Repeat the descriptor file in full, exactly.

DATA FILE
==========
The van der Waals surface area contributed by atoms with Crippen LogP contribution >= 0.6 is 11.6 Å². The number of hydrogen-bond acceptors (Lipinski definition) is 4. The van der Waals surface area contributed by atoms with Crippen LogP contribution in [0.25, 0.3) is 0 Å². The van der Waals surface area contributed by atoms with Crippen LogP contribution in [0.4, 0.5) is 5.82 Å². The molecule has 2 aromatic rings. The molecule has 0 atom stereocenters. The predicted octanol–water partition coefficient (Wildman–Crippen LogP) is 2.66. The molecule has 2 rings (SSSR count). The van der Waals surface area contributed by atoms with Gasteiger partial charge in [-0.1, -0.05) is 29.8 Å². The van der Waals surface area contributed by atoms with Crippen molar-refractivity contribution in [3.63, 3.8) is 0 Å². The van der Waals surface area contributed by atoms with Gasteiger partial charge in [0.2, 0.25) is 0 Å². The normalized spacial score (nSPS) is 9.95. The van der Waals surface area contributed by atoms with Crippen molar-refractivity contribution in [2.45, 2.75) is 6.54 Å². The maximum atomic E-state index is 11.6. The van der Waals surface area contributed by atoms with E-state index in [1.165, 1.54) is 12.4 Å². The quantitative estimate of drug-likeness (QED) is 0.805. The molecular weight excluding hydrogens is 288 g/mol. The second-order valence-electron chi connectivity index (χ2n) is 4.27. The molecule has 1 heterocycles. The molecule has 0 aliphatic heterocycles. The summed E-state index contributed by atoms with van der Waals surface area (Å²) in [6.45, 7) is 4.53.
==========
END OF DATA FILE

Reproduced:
The van der Waals surface area contributed by atoms with Crippen LogP contribution >= 0.6 is 11.6 Å². The number of hydrogen-bond acceptors (Lipinski definition) is 4. The van der Waals surface area contributed by atoms with Crippen LogP contribution in [0.25, 0.3) is 0 Å². The van der Waals surface area contributed by atoms with Crippen LogP contribution in [0.4, 0.5) is 5.82 Å². The molecule has 2 aromatic rings. The molecule has 0 atom stereocenters. The predicted octanol–water partition coefficient (Wildman–Crippen LogP) is 2.66. The molecule has 2 rings (SSSR count). The van der Waals surface area contributed by atoms with Gasteiger partial charge in [-0.1, -0.05) is 29.8 Å². The van der Waals surface area contributed by atoms with Crippen molar-refractivity contribution in [3.63, 3.8) is 0 Å². The van der Waals surface area contributed by atoms with Gasteiger partial charge in [0.2, 0.25) is 0 Å². The normalized spacial score (nSPS) is 9.95. The van der Waals surface area contributed by atoms with Crippen molar-refractivity contribution in [2.45, 2.75) is 6.54 Å². The maximum atomic E-state index is 11.6. The van der Waals surface area contributed by atoms with E-state index in [1.165, 1.54) is 12.4 Å². The quantitative estimate of drug-likeness (QED) is 0.805. The molecular weight excluding hydrogens is 288 g/mol. The second-order valence-electron chi connectivity index (χ2n) is 4.27. The molecule has 1 heterocycles. The molecule has 0 aliphatic heterocycles. The summed E-state index contributed by atoms with van der Waals surface area (Å²) in [6.45, 7) is 4.53.